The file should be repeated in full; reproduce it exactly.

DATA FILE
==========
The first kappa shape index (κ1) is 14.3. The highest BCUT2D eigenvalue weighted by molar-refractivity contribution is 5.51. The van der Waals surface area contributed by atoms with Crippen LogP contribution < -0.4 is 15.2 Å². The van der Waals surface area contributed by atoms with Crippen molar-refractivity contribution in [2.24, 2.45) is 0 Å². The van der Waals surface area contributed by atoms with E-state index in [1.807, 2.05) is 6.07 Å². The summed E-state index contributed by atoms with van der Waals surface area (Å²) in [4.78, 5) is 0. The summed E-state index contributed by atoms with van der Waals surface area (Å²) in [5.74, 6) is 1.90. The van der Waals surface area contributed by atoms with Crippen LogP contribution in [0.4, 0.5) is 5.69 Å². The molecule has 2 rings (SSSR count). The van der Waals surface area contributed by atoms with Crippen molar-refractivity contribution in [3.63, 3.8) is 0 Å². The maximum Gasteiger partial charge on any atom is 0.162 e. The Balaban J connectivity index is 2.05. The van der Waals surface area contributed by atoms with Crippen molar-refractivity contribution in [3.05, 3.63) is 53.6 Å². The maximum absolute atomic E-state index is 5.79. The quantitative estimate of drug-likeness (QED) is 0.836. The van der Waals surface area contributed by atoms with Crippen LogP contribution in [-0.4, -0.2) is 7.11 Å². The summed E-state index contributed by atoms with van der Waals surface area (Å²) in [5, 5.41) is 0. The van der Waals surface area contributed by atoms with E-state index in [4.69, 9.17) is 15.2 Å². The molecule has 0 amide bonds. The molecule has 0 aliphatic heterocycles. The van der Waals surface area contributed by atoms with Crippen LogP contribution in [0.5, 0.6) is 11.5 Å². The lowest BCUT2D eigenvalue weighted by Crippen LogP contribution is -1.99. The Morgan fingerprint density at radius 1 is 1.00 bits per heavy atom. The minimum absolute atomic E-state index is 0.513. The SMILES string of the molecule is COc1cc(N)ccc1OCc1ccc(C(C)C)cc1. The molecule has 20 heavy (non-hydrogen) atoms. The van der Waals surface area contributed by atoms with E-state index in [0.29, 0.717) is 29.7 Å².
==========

The first kappa shape index (κ1) is 14.3. The highest BCUT2D eigenvalue weighted by molar-refractivity contribution is 5.51. The van der Waals surface area contributed by atoms with Crippen LogP contribution < -0.4 is 15.2 Å². The van der Waals surface area contributed by atoms with Crippen molar-refractivity contribution in [2.24, 2.45) is 0 Å². The van der Waals surface area contributed by atoms with E-state index in [1.807, 2.05) is 6.07 Å². The summed E-state index contributed by atoms with van der Waals surface area (Å²) in [4.78, 5) is 0. The summed E-state index contributed by atoms with van der Waals surface area (Å²) in [5.74, 6) is 1.90. The van der Waals surface area contributed by atoms with Crippen LogP contribution in [0.4, 0.5) is 5.69 Å². The molecule has 2 rings (SSSR count). The van der Waals surface area contributed by atoms with Crippen molar-refractivity contribution in [3.63, 3.8) is 0 Å². The maximum Gasteiger partial charge on any atom is 0.162 e. The Balaban J connectivity index is 2.05. The van der Waals surface area contributed by atoms with Crippen molar-refractivity contribution in [3.05, 3.63) is 53.6 Å². The maximum absolute atomic E-state index is 5.79. The quantitative estimate of drug-likeness (QED) is 0.836. The van der Waals surface area contributed by atoms with Crippen LogP contribution in [-0.4, -0.2) is 7.11 Å². The summed E-state index contributed by atoms with van der Waals surface area (Å²) in [5, 5.41) is 0. The van der Waals surface area contributed by atoms with E-state index in [4.69, 9.17) is 15.2 Å². The molecule has 0 amide bonds. The molecule has 0 aliphatic heterocycles. The van der Waals surface area contributed by atoms with Crippen LogP contribution in [0.5, 0.6) is 11.5 Å². The lowest BCUT2D eigenvalue weighted by Crippen LogP contribution is -1.99. The Morgan fingerprint density at radius 1 is 1.00 bits per heavy atom. The minimum absolute atomic E-state index is 0.513. The SMILES string of the molecule is COc1cc(N)ccc1OCc1ccc(C(C)C)cc1. The molecule has 20 heavy (non-hydrogen) atoms. The van der Waals surface area contributed by atoms with E-state index in [0.29, 0.717) is 29.7 Å².